Stephen Hawking smiling
Kanga explains that at first glance, Hawking looks different from any other human being. So far, he had only seen Hawking in pictures and newspapers. But in reality too, he looks like a still photograph from a magazine. He looks as if his picture has been turned into three-dimensional. Although his face looks still, his smile could convey a variety of emotions. At one glance, he may look rigid, but when observed keenly, one can see Hawking's head twisted sideways into a slump, as his disease does not allow him to turn his face upright. He also had his lean body tucked into a pale blue shirt, spotting a simple look. His legs were wasted, meaning that they could not carry him anywhere as it was completely paralysed. But when his entire body seems lifeless, his eyes are full of life, as it conveys all emotions. They communicate a message that is huge and urgent, but no one seems to interpret it in a proper way. Amidst all these, the author is shaken by the wonder called Stephen Hawking who is sitting right opposite him, with his eyes conveying a million secrets.
Kanga uses a beautiful metaphor to show how much depth Hawking held within his paralysed body. He affirms as to how one's body is only like a cloak and does not play much significance in life. He compares Hawking to a lantern whose walls are worn out thin, but has an illuminating light within it. One does not pay attention to the thin walls as long as the light emanating from within is shining. Likewise, Hawking's mind and soul makes one ignore the fact that his body does not function properly. The light inside the lamp is the incandescence of Hawking, and the thin walls are compared to his body. People tend to give more prominence to how one looks or one's body is. But one can have all the looks in the world and the best body and still feel empty inside. It does not matter how one looks or how fit one's body is, if they do not have the right approach to life, right intelligence, right people to love, or a peaceful and happy mind. Kanga, who was so far not a believer of eternal souls, understands the true meaning of life and that everything else is a mere accessory.
A Lantern
Kanga had asked Hawking as to what was the best thing about being disabled. Being disabled himself, he asks this question only to know if there is a different approach to the disability. But he gets the same answer from Hawking, which he knew to be true. Hawking says that there is no best thing about being disabled. People also tend to romanticise hardships and disabilities. But in reality, one has to understand that it is a painful way of existence. One can understand this without necessarily sympathising with it. But Kanga's view differs from Hawking as he feels that there is one good thing about being disabled. One gets to see how much kindness there is in the world. They get to see how people can selflessly help each other and be there for one another. People who lack or miss something easily recognise the little things that are good around them, whereas the rest do not notice it in their busy world.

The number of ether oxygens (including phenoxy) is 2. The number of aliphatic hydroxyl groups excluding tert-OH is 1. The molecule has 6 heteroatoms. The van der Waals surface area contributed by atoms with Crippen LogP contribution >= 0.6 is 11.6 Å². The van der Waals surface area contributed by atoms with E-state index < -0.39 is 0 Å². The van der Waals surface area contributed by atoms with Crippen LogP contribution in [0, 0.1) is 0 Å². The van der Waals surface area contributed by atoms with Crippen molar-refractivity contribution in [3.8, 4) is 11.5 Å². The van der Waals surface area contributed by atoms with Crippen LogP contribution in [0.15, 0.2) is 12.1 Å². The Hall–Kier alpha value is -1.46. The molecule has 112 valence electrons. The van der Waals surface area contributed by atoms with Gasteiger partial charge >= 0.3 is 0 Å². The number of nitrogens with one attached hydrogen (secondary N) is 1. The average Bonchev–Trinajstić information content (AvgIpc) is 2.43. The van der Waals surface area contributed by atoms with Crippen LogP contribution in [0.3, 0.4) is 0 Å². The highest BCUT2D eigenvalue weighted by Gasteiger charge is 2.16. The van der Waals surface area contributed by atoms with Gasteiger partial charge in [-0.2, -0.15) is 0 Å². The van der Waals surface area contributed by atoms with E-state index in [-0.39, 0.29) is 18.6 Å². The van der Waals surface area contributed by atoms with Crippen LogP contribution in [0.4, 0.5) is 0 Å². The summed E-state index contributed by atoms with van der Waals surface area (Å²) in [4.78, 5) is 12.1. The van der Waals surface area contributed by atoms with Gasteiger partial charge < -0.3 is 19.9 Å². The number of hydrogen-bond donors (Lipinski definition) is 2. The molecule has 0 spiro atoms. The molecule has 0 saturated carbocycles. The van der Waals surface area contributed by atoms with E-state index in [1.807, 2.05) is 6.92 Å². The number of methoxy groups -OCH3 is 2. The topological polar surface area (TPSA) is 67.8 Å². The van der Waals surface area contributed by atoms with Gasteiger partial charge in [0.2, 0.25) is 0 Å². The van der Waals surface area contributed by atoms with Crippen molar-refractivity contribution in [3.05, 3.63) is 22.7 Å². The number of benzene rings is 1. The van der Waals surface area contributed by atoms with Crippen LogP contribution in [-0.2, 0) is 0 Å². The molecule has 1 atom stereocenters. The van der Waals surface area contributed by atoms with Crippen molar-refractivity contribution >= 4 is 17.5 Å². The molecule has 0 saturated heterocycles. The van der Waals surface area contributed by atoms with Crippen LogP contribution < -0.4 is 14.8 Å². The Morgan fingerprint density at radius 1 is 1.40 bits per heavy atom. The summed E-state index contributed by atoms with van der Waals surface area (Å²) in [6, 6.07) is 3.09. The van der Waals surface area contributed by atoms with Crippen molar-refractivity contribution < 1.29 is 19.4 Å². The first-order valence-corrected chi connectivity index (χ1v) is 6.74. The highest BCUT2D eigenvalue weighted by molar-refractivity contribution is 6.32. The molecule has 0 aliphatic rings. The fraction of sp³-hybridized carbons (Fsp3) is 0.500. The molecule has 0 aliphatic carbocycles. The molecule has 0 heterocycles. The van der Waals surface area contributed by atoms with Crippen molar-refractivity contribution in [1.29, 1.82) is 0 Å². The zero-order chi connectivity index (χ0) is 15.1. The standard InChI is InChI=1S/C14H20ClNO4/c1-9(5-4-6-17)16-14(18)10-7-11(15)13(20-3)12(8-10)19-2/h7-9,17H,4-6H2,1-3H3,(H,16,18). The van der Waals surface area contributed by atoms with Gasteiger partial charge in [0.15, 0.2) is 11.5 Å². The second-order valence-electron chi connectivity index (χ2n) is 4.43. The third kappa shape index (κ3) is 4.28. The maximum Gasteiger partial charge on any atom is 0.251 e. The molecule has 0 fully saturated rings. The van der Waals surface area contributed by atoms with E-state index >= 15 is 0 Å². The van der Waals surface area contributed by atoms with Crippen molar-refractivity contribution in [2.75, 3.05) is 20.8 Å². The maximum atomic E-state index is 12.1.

Hawking agrees with Kanga with a yes. But the computer generated voice does not reveal the tone of the speaker or the emotions behind it, and Kanga is not able to identify the enthusiasm behind the yes.
Kanga adores Hawking with each passing minute, and with every twist and turn of his body, he checks his watch to see how long he has in order to spend quality time with the legend. He knows that he only has half an hour and does not want to waste it. He wants to make every minute count. When one is in the presence of something that makes one happy, all troubles are forgotten. Kanga relishes all the possibilities of his body and feels a huge relief. When we think we are facing the utmost difficulties and see someone who has more troubles than us making the best use of life, we tend to be grateful for all the little blessings in our life. In the presence of Hawking, Kanga experiences the greatest happiness, that at that moment, he does not mind the fact that he cannot walk or even stand.
Kanga tells Hawking that he had been beyond an inspiration in his life, as there are several factors that connect them. He also emphasises the fact that it is not a cliche ́, as very often we hear people say that they are inspired by someone just for the sake of saying it. When Kanga asks if the thought that Hawking had inspired many people helps him in any way, he replies with a quick no. Kanga immediately realises that it was a foolish thing to ask. When one lives with a disability, knowing that with each passing day, one is getting one step closer to more pain or death, it is not a pleasurable thing to know that normal people are getting inspired by the mere fact that one exists. He again compares this existence to a claustrophobic room where the walls keep shrinking as days pass. It is easy for healthy people to smile at disabled people's struggle and take inspiration from it, as they do not understand the pain behind it.